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Shooting Adult arrows


Lucky118
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A 500 + grain arrow is not needed , a 400 to 475 grain arrow is plenty for whitetails , if one is not getting a pass through they need  to look at their bow tune and broad heads they are using.  

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Haha I fell victim to this last summer. Went from shooting a Beman ICS Whiteout Hunter 340 with 100 grain Rage, at 432 grains total arrow weight to a Sirius Vulcan 250 with Grizzly Stik Samurai 200 grain broadheads for a total arrow weight of 652 grains. It’s been neat. Also went from a 2012 PSE Bow Madness 3G to a new Bowtech Solution. There was nothing wrong with my old setup, I just got the itch to mess with things.

For me, I won’t shoot anything over 35 yards or so, so I don’t notice anything in my trajectory that makes me regret the ridiculous arrows.

I was all jacked up to hunt with my new setup this year. In Northern Zone this year, it was only about 2 weeks and the weather was terrible so I felt a bit discouraged. Certainly not excited enough about the new setup to leave the rifles home though!

Really need to find southern zone spot just to bow hunt.

The Ranch Fairy is obnoxious and often hysterical. His lines about “all your buddies down at the pro shop with their flat brim hats” and “your buddies with the Kuiu beanies” really cracked me up.


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Want to try out 500 grains but it seems like a long drawn out process

It’s all relative. Your draw length, draw weight, and bow efficiency play a huge role in finding the right balance for you.

It’s hard not to be at almost 500 grains if you shoot 70lbs at 29” or more.

In other setups, you’d need to add insert weight and/or broadhead weight (which often results in needing to spine up, which also increases weight in almost all instances) to get there.


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I found a happy medium worked best for me just shy of 500 grains. I still have a relatively flat trajectory and also quite a bit heavier than I was. It’s not necessarily the heaviest arrows that work, but more about having a higher FOC, or more weight up front. 

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4 minutes ago, The_Real_TCIII said:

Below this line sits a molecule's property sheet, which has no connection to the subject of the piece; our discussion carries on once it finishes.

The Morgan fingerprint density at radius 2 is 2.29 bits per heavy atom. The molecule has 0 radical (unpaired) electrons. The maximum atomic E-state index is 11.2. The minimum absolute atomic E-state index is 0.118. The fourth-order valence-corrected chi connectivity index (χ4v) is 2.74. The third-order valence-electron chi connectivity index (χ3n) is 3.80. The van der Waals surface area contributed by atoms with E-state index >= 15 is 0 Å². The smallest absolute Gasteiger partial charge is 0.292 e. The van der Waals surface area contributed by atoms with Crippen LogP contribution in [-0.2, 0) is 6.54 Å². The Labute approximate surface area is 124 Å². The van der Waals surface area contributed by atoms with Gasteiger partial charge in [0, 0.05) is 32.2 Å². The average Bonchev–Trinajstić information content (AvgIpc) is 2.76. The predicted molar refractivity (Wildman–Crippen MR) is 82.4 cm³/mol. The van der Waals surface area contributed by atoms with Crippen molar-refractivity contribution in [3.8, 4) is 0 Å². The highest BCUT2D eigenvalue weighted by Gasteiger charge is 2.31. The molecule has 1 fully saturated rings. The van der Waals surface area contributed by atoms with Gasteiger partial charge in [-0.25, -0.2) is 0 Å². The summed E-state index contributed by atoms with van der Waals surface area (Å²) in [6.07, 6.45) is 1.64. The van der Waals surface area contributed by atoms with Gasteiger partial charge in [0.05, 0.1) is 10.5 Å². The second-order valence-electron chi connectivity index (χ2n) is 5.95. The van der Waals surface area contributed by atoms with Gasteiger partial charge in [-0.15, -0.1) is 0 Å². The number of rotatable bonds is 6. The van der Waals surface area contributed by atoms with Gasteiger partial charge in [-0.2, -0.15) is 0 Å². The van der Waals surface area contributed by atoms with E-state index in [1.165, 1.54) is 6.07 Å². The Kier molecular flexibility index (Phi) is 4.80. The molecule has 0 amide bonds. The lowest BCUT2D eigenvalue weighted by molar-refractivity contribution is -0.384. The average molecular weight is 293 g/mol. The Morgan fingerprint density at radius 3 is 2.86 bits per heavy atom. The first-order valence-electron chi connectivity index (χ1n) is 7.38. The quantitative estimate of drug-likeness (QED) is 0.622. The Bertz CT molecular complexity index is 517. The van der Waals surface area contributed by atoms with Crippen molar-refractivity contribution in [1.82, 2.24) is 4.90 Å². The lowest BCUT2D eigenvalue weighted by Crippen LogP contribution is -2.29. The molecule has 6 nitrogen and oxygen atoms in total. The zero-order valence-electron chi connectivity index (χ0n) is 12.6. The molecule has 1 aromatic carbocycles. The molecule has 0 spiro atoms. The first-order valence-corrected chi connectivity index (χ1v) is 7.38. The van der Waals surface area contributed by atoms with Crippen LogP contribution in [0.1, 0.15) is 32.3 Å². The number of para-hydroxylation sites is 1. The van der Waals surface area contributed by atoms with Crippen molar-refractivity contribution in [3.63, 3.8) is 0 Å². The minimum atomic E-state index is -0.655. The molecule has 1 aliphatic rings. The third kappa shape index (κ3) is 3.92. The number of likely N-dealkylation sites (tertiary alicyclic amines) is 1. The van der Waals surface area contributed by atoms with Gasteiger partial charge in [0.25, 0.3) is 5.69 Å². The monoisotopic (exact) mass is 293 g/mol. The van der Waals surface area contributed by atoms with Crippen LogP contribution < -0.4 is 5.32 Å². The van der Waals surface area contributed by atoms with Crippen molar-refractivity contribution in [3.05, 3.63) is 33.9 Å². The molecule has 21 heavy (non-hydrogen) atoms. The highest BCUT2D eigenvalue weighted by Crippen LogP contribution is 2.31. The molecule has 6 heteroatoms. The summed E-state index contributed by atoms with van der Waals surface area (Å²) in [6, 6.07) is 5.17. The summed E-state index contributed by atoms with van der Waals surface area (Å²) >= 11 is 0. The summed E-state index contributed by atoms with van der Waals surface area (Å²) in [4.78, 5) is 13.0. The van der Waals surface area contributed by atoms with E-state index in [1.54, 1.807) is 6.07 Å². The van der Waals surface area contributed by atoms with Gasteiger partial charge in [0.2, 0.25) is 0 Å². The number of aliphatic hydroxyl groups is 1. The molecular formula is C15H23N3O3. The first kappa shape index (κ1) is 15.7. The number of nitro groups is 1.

In old enough to remember you putting an extra 50 grains up front


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Heavy aluminum  arrow and 125 to 150 grain broadheads. Use to shoot straight through a deer at 20 yrds with a 35 lbs kodiak lol

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I think the RF has a terrible delivery however there is plenty of good information to be garnered.
For typical whitetail hunting there is very little down side in going to a heavier arrow build all other things being equal .

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15 minutes ago, mattypotpie8S said:

I've added some foc & switched to 125 heads that's it. Some guys are really keen to get a pass threw and kill the dirt on the other side too

I believe it's about shoulder blades and tough angles.  I'm puzzled people have a problem with heavy arrows.  I look at it like magnum rifles.  Better a bit too much than too little. 

Ranch Fairy is a bit over the top, but he is trying to test arrows and broadheads in a scientific manner.  He takes a boatload of grief for it.  His goal is to help bow hunters kill/recover a higher percentage of game.  Everyone is an expert, but I don't know of anyone who has put in the work that he and Ed Ashby have.  The Hunting Public drank the Kool-Aide too.  You can shoot Twizzlers and flappers and kill deer, but you can't say you have scientific proof that they will work better than heavier arrows with durable cut-on-contact heads.  I wonder how many shoulder hit deer would have bit the dust if the industry never pushed speed and mechanical broadheads.